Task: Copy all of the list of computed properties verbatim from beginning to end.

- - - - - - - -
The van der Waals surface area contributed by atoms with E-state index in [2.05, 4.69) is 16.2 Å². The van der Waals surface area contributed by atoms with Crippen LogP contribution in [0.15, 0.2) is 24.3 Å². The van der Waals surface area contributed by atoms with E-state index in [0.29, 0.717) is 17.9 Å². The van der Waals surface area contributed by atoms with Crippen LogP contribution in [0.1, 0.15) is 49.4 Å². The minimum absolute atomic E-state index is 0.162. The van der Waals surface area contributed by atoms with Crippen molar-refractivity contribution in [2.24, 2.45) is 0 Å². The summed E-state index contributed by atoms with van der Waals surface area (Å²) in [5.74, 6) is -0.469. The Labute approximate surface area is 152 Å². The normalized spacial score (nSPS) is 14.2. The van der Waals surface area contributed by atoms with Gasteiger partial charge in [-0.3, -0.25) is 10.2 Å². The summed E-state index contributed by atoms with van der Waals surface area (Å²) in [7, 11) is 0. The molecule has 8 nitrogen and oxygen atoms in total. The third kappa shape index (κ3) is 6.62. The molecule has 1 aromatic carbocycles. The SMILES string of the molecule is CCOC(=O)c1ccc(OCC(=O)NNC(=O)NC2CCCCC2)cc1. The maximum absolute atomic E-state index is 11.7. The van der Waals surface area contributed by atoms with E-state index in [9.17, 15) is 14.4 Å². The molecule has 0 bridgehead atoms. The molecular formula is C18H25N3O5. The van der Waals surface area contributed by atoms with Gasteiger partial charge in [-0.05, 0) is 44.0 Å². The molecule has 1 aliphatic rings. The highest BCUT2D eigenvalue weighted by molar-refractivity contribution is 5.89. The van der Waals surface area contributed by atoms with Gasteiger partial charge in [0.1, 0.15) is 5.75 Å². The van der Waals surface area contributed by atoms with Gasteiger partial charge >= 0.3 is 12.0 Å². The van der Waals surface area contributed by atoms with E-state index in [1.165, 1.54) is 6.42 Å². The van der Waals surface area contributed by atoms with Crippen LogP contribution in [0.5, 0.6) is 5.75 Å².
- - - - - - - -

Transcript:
The van der Waals surface area contributed by atoms with E-state index in [2.05, 4.69) is 16.2 Å². The van der Waals surface area contributed by atoms with Crippen LogP contribution in [0.15, 0.2) is 24.3 Å². The van der Waals surface area contributed by atoms with E-state index in [0.29, 0.717) is 17.9 Å². The van der Waals surface area contributed by atoms with Crippen LogP contribution in [0.1, 0.15) is 49.4 Å². The minimum absolute atomic E-state index is 0.162. The van der Waals surface area contributed by atoms with Crippen molar-refractivity contribution in [2.24, 2.45) is 0 Å². The summed E-state index contributed by atoms with van der Waals surface area (Å²) in [5.74, 6) is -0.469. The Labute approximate surface area is 152 Å². The normalized spacial score (nSPS) is 14.2. The van der Waals surface area contributed by atoms with Gasteiger partial charge in [-0.3, -0.25) is 10.2 Å². The summed E-state index contributed by atoms with van der Waals surface area (Å²) in [7, 11) is 0. The molecule has 8 nitrogen and oxygen atoms in total. The third kappa shape index (κ3) is 6.62. The molecule has 1 aromatic carbocycles. The SMILES string of the molecule is CCOC(=O)c1ccc(OCC(=O)NNC(=O)NC2CCCCC2)cc1. The maximum absolute atomic E-state index is 11.7. The van der Waals surface area contributed by atoms with E-state index in [9.17, 15) is 14.4 Å². The molecule has 0 bridgehead atoms. The molecular formula is C18H25N3O5. The van der Waals surface area contributed by atoms with Gasteiger partial charge in [-0.05, 0) is 44.0 Å². The molecule has 1 aliphatic rings. The highest BCUT2D eigenvalue weighted by molar-refractivity contribution is 5.89. The van der Waals surface area contributed by atoms with Gasteiger partial charge in [0.1, 0.15) is 5.75 Å². The van der Waals surface area contributed by atoms with Gasteiger partial charge >= 0.3 is 12.0 Å². The van der Waals surface area contributed by atoms with E-state index in [1.165, 1.54) is 6.42 Å². The van der Waals surface area contributed by atoms with Crippen LogP contribution in [0.5, 0.6) is 5.75 Å².